What are some styles of clothing that we ought to avoid because of immodesty?
John says "all that is in the world, the lust of the flesh, and the lust of the eyes, and the pride of life, is not of the Father, but is of the world" (1 John 2:16). If we are to dress modestly, with reverence and respect to God, we ought to avoid the appearance of being worldly. The normal Christian does not dress according to fashion but according to modesty.
One last precept concerning our appearance has to do with our profession. We ought to dress in such a way as to draw attention to Christ rather than to ourselves. When Peter discusses the appearance of women in 1 Peter 3:1-4, he does not prohibit outward ornaments and the wearing of gold for if he were, he would be prohibiting the wearing of apparel itself (see vs. 3). He is not dealing with a prohibition but a priority. The normal Christian does not dress to flaunt himself or his wealth, but to lead people to Christ! Though our appearance does not change our salvation, our salvation ought to change our appearance. One application of this precept is that we ought to look our best when we come to the house of God.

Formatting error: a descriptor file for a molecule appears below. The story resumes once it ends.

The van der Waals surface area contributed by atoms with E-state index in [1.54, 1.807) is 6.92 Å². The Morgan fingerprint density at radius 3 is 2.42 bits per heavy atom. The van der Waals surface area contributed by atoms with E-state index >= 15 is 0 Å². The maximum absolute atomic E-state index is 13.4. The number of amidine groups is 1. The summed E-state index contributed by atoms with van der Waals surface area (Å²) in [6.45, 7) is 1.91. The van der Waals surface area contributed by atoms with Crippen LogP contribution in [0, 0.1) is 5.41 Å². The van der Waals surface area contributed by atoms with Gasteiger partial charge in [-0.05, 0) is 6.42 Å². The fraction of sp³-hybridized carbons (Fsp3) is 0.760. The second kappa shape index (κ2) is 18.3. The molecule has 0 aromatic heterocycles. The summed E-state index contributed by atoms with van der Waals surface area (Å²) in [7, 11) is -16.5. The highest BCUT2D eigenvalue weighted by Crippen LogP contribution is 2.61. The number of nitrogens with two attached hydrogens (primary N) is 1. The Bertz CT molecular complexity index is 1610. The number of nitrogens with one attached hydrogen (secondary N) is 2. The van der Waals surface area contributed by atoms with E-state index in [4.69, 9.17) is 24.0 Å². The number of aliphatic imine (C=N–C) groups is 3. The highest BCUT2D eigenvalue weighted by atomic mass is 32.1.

Here perhaps is a good place to mention the length of a person's hair. In Paul's discussion on subjection in 1 Corinthians 11:3-16, he brings up the subject of hair saying "if a man have long hair, it is a shame unto him". In the Old Testament, only a Nazarite would have had long hair (Numbers 6:5). It seems that a woman's long hair professes subjection to the husband as the long hair on a Nazarite was an emblem of a special subjection to God.